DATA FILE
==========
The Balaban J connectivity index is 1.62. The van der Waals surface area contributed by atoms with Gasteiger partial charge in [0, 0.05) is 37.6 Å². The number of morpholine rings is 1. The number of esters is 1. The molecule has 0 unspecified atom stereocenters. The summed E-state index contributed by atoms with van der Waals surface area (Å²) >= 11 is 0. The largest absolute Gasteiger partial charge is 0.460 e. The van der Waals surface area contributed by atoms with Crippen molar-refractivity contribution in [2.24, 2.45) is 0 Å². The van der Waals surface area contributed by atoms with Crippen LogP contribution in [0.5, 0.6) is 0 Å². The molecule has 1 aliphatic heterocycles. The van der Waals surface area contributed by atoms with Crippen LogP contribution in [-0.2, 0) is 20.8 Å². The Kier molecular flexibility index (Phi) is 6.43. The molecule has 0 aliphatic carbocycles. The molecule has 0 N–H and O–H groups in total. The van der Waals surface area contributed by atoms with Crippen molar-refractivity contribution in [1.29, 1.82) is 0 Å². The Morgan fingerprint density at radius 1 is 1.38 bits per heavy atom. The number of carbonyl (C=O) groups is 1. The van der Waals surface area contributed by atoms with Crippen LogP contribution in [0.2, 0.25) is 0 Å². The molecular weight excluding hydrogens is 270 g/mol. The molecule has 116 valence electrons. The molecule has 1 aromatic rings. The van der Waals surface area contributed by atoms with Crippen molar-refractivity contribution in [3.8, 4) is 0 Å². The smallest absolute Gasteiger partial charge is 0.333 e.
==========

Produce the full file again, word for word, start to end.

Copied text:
The Balaban J connectivity index is 1.62. The van der Waals surface area contributed by atoms with Gasteiger partial charge in [0, 0.05) is 37.6 Å². The number of morpholine rings is 1. The number of esters is 1. The molecule has 0 unspecified atom stereocenters. The summed E-state index contributed by atoms with van der Waals surface area (Å²) >= 11 is 0. The largest absolute Gasteiger partial charge is 0.460 e. The van der Waals surface area contributed by atoms with Crippen molar-refractivity contribution in [2.24, 2.45) is 0 Å². The van der Waals surface area contributed by atoms with Crippen LogP contribution in [0.5, 0.6) is 0 Å². The molecule has 1 aliphatic heterocycles. The van der Waals surface area contributed by atoms with Crippen LogP contribution in [-0.2, 0) is 20.8 Å². The Kier molecular flexibility index (Phi) is 6.43. The molecule has 0 aliphatic carbocycles. The molecule has 0 N–H and O–H groups in total. The van der Waals surface area contributed by atoms with Crippen molar-refractivity contribution in [1.29, 1.82) is 0 Å². The Morgan fingerprint density at radius 1 is 1.38 bits per heavy atom. The number of carbonyl (C=O) groups is 1. The van der Waals surface area contributed by atoms with Crippen LogP contribution in [0.2, 0.25) is 0 Å². The molecular weight excluding hydrogens is 270 g/mol. The molecule has 116 valence electrons. The molecule has 1 aromatic rings. The van der Waals surface area contributed by atoms with Crippen molar-refractivity contribution in [3.8, 4) is 0 Å². The smallest absolute Gasteiger partial charge is 0.333 e.